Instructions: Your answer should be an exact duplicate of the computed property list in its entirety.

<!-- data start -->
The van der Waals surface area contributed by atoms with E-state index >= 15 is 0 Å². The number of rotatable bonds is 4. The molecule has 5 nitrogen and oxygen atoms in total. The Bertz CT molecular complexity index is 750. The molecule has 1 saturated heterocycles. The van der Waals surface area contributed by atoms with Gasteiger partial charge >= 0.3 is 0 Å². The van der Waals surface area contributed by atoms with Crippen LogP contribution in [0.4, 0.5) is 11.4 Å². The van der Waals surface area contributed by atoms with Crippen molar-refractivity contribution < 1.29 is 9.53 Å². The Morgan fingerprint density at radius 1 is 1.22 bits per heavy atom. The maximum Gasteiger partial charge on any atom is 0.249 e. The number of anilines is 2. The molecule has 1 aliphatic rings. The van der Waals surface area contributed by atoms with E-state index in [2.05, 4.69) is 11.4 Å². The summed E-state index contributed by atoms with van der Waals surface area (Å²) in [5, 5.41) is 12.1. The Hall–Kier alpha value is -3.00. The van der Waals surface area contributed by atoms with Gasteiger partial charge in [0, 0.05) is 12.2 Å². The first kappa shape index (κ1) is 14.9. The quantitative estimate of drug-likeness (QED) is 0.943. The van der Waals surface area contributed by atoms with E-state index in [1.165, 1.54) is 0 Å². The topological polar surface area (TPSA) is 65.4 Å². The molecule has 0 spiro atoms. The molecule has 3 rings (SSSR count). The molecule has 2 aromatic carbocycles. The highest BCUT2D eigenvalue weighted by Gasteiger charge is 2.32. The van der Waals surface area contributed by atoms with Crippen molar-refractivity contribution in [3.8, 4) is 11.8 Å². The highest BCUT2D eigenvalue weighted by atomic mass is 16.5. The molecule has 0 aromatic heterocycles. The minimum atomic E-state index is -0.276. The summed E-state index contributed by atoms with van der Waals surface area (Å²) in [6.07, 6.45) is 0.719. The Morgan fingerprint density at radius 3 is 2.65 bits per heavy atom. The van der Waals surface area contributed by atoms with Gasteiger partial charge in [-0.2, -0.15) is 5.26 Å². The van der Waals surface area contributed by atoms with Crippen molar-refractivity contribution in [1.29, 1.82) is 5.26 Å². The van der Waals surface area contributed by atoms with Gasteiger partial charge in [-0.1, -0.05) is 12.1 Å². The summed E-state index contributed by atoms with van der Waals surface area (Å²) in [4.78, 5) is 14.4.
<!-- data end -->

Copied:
The van der Waals surface area contributed by atoms with E-state index >= 15 is 0 Å². The number of rotatable bonds is 4. The molecule has 5 nitrogen and oxygen atoms in total. The Bertz CT molecular complexity index is 750. The molecule has 1 saturated heterocycles. The van der Waals surface area contributed by atoms with Gasteiger partial charge >= 0.3 is 0 Å². The van der Waals surface area contributed by atoms with Crippen LogP contribution in [0.4, 0.5) is 11.4 Å². The van der Waals surface area contributed by atoms with Crippen molar-refractivity contribution < 1.29 is 9.53 Å². The Morgan fingerprint density at radius 1 is 1.22 bits per heavy atom. The maximum Gasteiger partial charge on any atom is 0.249 e. The number of anilines is 2. The molecule has 1 aliphatic rings. The van der Waals surface area contributed by atoms with E-state index in [2.05, 4.69) is 11.4 Å². The summed E-state index contributed by atoms with van der Waals surface area (Å²) in [5, 5.41) is 12.1. The Hall–Kier alpha value is -3.00. The van der Waals surface area contributed by atoms with Gasteiger partial charge in [0, 0.05) is 12.2 Å². The first kappa shape index (κ1) is 14.9. The quantitative estimate of drug-likeness (QED) is 0.943. The van der Waals surface area contributed by atoms with E-state index in [1.165, 1.54) is 0 Å². The topological polar surface area (TPSA) is 65.4 Å². The molecule has 0 spiro atoms. The molecule has 3 rings (SSSR count). The molecule has 2 aromatic carbocycles. The highest BCUT2D eigenvalue weighted by Gasteiger charge is 2.32. The van der Waals surface area contributed by atoms with Crippen molar-refractivity contribution in [3.8, 4) is 11.8 Å². The highest BCUT2D eigenvalue weighted by atomic mass is 16.5. The molecule has 0 aromatic heterocycles. The minimum atomic E-state index is -0.276. The summed E-state index contributed by atoms with van der Waals surface area (Å²) in [6.07, 6.45) is 0.719. The Morgan fingerprint density at radius 3 is 2.65 bits per heavy atom. The van der Waals surface area contributed by atoms with Gasteiger partial charge in [-0.2, -0.15) is 5.26 Å². The van der Waals surface area contributed by atoms with Crippen molar-refractivity contribution in [1.29, 1.82) is 5.26 Å². The van der Waals surface area contributed by atoms with Gasteiger partial charge in [-0.1, -0.05) is 12.1 Å². The summed E-state index contributed by atoms with van der Waals surface area (Å²) in [4.78, 5) is 14.4.